The concept of quality by design (QbD) was first described by engineer and management consultant Joseph M. Juran in the early 1990s. Put simply, it defines quality as freedom from errors that matter. For a clinical trial, this could mean errors in study conduct or inaccuracies in data collection and reporting that affect the prespecified study endpoints (and therefore harm study validity) or that jeopardize a patient’s rights or safety. By clearing away the “underbrush” of less important considerations and focusing on essential elements, trials can be designed to yield more reliable data about the outcomes of interest – and to do so more efficiently and at lower cost.
The Clinical Trials Transformation Initiative (CTTI) has extended the QbD construct into a fully actionable package for clinical trial development and conduct that includes a set of core recommendations and a practical toolkit for planning and implementing a successful QbD framework. Below, we’ll take a look at some elements of QbD in more detail.
Plan, Do, Check, Act: A Framework For Ensuring Quality
CTTI’s approach to QbD starts at the point of protocol conception and design and continues throughout the study’s life cycle. By applying a framework known as Plan, Do, Check, Act, the entire process of study development and implementation becomes a cycle of continuous learning and improvement.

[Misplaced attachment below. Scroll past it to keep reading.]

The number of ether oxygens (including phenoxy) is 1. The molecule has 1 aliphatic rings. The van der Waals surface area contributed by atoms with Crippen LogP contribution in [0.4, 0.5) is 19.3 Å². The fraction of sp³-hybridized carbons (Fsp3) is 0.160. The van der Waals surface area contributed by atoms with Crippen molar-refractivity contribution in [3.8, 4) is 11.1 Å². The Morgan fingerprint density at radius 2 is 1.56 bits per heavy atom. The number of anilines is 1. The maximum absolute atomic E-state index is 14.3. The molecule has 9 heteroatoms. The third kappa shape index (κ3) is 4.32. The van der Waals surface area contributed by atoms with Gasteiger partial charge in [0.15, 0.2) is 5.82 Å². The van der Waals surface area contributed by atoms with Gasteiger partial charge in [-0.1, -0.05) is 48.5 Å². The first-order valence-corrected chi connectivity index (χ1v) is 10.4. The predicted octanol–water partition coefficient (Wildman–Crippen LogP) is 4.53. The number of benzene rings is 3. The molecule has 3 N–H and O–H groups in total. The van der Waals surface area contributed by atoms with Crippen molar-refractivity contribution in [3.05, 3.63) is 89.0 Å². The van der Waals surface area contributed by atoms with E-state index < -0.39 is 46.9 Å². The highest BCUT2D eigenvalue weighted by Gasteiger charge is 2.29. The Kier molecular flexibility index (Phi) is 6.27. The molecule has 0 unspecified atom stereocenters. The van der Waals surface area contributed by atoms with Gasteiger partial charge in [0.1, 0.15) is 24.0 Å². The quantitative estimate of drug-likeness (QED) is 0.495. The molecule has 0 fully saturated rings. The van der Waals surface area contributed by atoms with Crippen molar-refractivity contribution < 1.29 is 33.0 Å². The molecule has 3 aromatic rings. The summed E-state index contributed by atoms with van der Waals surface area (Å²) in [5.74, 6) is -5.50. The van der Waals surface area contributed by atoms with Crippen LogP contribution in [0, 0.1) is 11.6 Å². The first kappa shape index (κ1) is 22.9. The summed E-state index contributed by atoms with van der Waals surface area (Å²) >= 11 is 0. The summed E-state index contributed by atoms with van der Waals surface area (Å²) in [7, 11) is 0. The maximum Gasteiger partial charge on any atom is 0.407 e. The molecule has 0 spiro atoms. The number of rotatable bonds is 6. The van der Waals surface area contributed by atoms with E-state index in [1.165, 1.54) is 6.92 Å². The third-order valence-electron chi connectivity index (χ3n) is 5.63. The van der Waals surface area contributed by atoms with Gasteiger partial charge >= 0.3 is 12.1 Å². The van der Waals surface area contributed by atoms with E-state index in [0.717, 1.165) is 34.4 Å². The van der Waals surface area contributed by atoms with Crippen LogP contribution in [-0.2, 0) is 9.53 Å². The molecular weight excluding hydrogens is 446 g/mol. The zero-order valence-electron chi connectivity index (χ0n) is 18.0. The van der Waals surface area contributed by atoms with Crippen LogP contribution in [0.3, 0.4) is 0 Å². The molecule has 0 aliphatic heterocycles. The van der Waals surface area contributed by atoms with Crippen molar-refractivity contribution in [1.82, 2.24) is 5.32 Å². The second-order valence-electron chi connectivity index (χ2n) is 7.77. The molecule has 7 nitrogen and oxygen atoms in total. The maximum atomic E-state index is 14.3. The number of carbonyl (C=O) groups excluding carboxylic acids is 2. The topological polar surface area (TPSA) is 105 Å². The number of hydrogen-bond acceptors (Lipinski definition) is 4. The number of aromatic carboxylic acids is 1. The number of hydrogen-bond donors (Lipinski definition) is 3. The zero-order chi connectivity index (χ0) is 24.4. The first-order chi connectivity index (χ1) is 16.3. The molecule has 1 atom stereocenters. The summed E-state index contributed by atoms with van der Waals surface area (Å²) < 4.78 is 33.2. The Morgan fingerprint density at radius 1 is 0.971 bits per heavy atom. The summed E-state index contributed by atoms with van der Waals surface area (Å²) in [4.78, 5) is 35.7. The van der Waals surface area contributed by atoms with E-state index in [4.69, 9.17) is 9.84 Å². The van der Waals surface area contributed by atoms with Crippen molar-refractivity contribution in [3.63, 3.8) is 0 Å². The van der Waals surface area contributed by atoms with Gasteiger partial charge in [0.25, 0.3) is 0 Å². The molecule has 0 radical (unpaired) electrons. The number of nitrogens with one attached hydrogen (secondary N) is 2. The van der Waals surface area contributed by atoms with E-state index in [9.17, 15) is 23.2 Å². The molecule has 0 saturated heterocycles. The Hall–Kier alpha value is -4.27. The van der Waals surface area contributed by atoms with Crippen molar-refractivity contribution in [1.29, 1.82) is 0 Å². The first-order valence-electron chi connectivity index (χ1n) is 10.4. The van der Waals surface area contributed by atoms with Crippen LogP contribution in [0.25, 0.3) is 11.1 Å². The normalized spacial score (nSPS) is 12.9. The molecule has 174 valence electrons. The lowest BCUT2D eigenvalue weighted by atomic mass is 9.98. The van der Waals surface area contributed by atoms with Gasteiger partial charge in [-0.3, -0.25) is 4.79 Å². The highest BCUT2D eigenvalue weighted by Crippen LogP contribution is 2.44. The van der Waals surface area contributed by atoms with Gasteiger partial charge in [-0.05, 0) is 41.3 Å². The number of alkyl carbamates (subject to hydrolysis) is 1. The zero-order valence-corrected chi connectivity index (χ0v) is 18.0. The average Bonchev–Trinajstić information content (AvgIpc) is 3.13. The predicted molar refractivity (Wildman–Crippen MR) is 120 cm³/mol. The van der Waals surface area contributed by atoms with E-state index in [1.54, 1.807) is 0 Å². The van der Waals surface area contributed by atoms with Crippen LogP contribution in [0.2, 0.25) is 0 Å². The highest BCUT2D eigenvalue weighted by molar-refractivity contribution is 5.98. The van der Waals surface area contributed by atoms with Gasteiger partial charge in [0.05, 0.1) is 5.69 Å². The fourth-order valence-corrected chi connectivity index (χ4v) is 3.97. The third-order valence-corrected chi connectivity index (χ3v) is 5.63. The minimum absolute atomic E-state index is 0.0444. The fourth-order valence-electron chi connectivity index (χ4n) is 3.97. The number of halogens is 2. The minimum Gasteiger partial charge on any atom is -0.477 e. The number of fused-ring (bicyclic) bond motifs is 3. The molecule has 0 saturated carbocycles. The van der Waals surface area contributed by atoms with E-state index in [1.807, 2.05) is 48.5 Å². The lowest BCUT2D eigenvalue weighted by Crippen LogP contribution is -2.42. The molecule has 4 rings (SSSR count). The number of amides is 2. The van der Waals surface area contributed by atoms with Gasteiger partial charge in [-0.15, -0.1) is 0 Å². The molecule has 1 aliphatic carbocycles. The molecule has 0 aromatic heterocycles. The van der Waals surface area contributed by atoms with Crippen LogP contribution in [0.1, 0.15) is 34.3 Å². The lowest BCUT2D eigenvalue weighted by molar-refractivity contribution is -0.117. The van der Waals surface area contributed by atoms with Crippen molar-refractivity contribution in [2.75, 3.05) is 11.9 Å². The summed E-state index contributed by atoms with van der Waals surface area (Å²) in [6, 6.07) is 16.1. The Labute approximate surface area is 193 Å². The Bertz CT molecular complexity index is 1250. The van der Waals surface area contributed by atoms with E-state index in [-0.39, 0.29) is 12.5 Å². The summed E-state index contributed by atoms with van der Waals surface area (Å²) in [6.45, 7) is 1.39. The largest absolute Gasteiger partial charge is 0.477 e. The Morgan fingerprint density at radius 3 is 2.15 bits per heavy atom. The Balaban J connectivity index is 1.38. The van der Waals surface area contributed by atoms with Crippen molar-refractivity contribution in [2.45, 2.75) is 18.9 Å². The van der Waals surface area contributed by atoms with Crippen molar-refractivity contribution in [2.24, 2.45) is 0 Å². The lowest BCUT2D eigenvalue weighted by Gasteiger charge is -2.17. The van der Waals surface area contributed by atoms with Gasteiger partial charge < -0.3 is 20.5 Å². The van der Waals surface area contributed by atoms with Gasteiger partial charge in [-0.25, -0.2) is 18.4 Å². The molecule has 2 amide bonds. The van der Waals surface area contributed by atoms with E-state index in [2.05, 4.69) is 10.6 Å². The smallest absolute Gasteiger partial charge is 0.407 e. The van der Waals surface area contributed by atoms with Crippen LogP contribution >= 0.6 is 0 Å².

Making QbD Work In Practice
Implementing QbD can sometimes be an uphill battle. In our experience, significant roadblocks can emerge at the outset when justifying the additional time and effort needed for successful implementation. The single biggest challenge to employing QbD may be overcoming institutionalized reluctance to use a more targeted quality assurance/risk management approach.
For these reasons, it is critical to adapt QbD principles in ways that match the needs of the particular trial and its stakeholders. In addition, for study sponsors, there should be an organizational commitment to and investment in QbD that is reflected in both infrastructure and process. Resources such as CTTI’s QbD Toolkit may prove useful for overcoming hurdles. The capacity to analyze and visualize data that will allow a study team to assess progress, identify gaps or shortcomings, and compare outcomes is also essential to success. CTTI is currently working to develop additional resources that can support adopters as they move from theory and concept to implementation. These efforts include the creation of a how-to guide for implementing QbD in clinical trials.